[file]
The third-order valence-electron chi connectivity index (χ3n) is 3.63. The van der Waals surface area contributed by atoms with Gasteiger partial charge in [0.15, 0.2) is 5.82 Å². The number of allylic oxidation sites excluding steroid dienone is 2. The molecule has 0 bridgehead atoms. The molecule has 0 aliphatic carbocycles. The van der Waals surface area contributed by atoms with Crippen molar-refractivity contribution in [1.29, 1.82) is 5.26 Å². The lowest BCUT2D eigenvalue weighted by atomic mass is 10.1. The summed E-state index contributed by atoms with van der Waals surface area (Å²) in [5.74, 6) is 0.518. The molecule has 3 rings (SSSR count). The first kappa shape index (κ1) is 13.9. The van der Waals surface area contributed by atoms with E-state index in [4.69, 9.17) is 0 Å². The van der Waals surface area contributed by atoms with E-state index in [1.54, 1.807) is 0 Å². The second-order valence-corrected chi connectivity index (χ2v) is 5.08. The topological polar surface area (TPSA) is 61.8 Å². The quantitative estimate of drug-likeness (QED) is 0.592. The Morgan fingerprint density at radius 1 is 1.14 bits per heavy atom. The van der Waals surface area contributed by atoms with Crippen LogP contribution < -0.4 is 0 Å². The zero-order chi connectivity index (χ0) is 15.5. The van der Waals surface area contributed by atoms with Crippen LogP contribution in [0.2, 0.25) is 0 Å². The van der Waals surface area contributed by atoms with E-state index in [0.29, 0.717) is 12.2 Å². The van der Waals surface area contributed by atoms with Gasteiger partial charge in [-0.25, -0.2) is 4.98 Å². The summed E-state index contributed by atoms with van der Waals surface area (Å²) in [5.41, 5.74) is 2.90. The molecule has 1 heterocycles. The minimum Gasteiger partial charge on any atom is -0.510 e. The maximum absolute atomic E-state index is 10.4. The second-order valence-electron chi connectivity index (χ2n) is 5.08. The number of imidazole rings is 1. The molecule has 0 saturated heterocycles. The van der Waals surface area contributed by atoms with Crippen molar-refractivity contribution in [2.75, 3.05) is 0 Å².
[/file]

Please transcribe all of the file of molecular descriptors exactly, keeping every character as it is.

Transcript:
The third-order valence-electron chi connectivity index (χ3n) is 3.63. The van der Waals surface area contributed by atoms with Gasteiger partial charge in [0.15, 0.2) is 5.82 Å². The number of allylic oxidation sites excluding steroid dienone is 2. The molecule has 0 bridgehead atoms. The molecule has 0 aliphatic carbocycles. The van der Waals surface area contributed by atoms with Crippen molar-refractivity contribution in [1.29, 1.82) is 5.26 Å². The lowest BCUT2D eigenvalue weighted by atomic mass is 10.1. The summed E-state index contributed by atoms with van der Waals surface area (Å²) in [5.74, 6) is 0.518. The molecule has 3 rings (SSSR count). The first kappa shape index (κ1) is 13.9. The van der Waals surface area contributed by atoms with E-state index in [4.69, 9.17) is 0 Å². The van der Waals surface area contributed by atoms with E-state index in [1.54, 1.807) is 0 Å². The second-order valence-corrected chi connectivity index (χ2v) is 5.08. The topological polar surface area (TPSA) is 61.8 Å². The quantitative estimate of drug-likeness (QED) is 0.592. The Morgan fingerprint density at radius 1 is 1.14 bits per heavy atom. The van der Waals surface area contributed by atoms with Crippen LogP contribution < -0.4 is 0 Å². The zero-order chi connectivity index (χ0) is 15.5. The van der Waals surface area contributed by atoms with Crippen LogP contribution in [0.2, 0.25) is 0 Å². The van der Waals surface area contributed by atoms with E-state index in [0.29, 0.717) is 12.2 Å². The van der Waals surface area contributed by atoms with Gasteiger partial charge in [-0.25, -0.2) is 4.98 Å². The summed E-state index contributed by atoms with van der Waals surface area (Å²) in [5.41, 5.74) is 2.90. The molecule has 1 heterocycles. The minimum Gasteiger partial charge on any atom is -0.510 e. The maximum absolute atomic E-state index is 10.4. The second-order valence-electron chi connectivity index (χ2n) is 5.08. The number of imidazole rings is 1. The molecule has 0 saturated heterocycles. The van der Waals surface area contributed by atoms with Crippen molar-refractivity contribution in [2.75, 3.05) is 0 Å².